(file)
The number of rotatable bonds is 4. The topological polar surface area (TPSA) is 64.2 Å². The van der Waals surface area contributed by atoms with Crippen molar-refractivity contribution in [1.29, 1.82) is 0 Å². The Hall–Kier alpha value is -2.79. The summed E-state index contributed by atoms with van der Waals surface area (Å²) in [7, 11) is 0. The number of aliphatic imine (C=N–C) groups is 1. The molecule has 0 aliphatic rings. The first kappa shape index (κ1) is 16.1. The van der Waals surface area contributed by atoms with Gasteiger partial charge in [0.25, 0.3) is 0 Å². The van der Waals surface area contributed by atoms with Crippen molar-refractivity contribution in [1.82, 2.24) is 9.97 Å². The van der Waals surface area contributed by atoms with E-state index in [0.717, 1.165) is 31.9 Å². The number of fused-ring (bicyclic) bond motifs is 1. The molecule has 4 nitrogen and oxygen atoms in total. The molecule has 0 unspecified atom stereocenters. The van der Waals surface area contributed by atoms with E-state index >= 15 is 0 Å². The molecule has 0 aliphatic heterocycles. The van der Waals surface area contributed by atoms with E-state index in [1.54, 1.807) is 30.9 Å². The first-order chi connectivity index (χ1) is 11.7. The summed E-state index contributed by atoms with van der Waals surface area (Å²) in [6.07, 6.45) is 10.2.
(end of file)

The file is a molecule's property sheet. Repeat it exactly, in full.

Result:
The number of rotatable bonds is 4. The topological polar surface area (TPSA) is 64.2 Å². The van der Waals surface area contributed by atoms with Crippen molar-refractivity contribution in [1.29, 1.82) is 0 Å². The Hall–Kier alpha value is -2.79. The summed E-state index contributed by atoms with van der Waals surface area (Å²) in [7, 11) is 0. The number of aliphatic imine (C=N–C) groups is 1. The molecule has 0 aliphatic rings. The first kappa shape index (κ1) is 16.1. The van der Waals surface area contributed by atoms with Gasteiger partial charge in [0.25, 0.3) is 0 Å². The van der Waals surface area contributed by atoms with Crippen molar-refractivity contribution in [1.82, 2.24) is 9.97 Å². The van der Waals surface area contributed by atoms with E-state index in [0.717, 1.165) is 31.9 Å². The number of fused-ring (bicyclic) bond motifs is 1. The molecule has 4 nitrogen and oxygen atoms in total. The molecule has 0 unspecified atom stereocenters. The van der Waals surface area contributed by atoms with E-state index >= 15 is 0 Å². The molecule has 0 aliphatic heterocycles. The van der Waals surface area contributed by atoms with E-state index in [1.54, 1.807) is 30.9 Å². The first-order chi connectivity index (χ1) is 11.7. The summed E-state index contributed by atoms with van der Waals surface area (Å²) in [6.07, 6.45) is 10.2.